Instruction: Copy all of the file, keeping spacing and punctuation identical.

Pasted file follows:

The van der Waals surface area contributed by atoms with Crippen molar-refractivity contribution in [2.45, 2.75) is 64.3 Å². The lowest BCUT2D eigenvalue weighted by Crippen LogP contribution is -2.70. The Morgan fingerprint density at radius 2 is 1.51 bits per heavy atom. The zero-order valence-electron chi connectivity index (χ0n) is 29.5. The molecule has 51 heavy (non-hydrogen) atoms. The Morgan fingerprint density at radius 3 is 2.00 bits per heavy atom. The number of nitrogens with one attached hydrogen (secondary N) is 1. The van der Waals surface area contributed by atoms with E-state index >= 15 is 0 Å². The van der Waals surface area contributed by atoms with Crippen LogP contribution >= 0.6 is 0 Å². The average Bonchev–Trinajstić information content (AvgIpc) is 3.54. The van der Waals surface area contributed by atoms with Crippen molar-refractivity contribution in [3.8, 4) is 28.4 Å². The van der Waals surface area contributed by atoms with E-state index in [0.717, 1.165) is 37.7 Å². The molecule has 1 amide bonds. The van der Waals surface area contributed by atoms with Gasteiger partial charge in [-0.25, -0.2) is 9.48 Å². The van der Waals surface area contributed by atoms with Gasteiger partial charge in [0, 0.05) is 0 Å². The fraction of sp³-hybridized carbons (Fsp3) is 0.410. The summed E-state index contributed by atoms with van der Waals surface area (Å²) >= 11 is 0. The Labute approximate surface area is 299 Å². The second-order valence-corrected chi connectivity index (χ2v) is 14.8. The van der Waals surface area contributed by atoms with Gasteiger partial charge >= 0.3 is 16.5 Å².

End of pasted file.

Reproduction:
The van der Waals surface area contributed by atoms with Crippen molar-refractivity contribution in [2.45, 2.75) is 64.3 Å². The lowest BCUT2D eigenvalue weighted by Crippen LogP contribution is -2.70. The Morgan fingerprint density at radius 2 is 1.51 bits per heavy atom. The zero-order valence-electron chi connectivity index (χ0n) is 29.5. The molecule has 51 heavy (non-hydrogen) atoms. The Morgan fingerprint density at radius 3 is 2.00 bits per heavy atom. The number of nitrogens with one attached hydrogen (secondary N) is 1. The van der Waals surface area contributed by atoms with E-state index >= 15 is 0 Å². The van der Waals surface area contributed by atoms with Crippen LogP contribution >= 0.6 is 0 Å². The average Bonchev–Trinajstić information content (AvgIpc) is 3.54. The van der Waals surface area contributed by atoms with Crippen molar-refractivity contribution in [3.8, 4) is 28.4 Å². The van der Waals surface area contributed by atoms with E-state index in [0.717, 1.165) is 37.7 Å². The molecule has 1 amide bonds. The van der Waals surface area contributed by atoms with Gasteiger partial charge in [-0.25, -0.2) is 9.48 Å². The van der Waals surface area contributed by atoms with Gasteiger partial charge in [0, 0.05) is 0 Å². The fraction of sp³-hybridized carbons (Fsp3) is 0.410. The summed E-state index contributed by atoms with van der Waals surface area (Å²) >= 11 is 0. The Labute approximate surface area is 299 Å². The second-order valence-corrected chi connectivity index (χ2v) is 14.8. The van der Waals surface area contributed by atoms with Gasteiger partial charge >= 0.3 is 16.5 Å².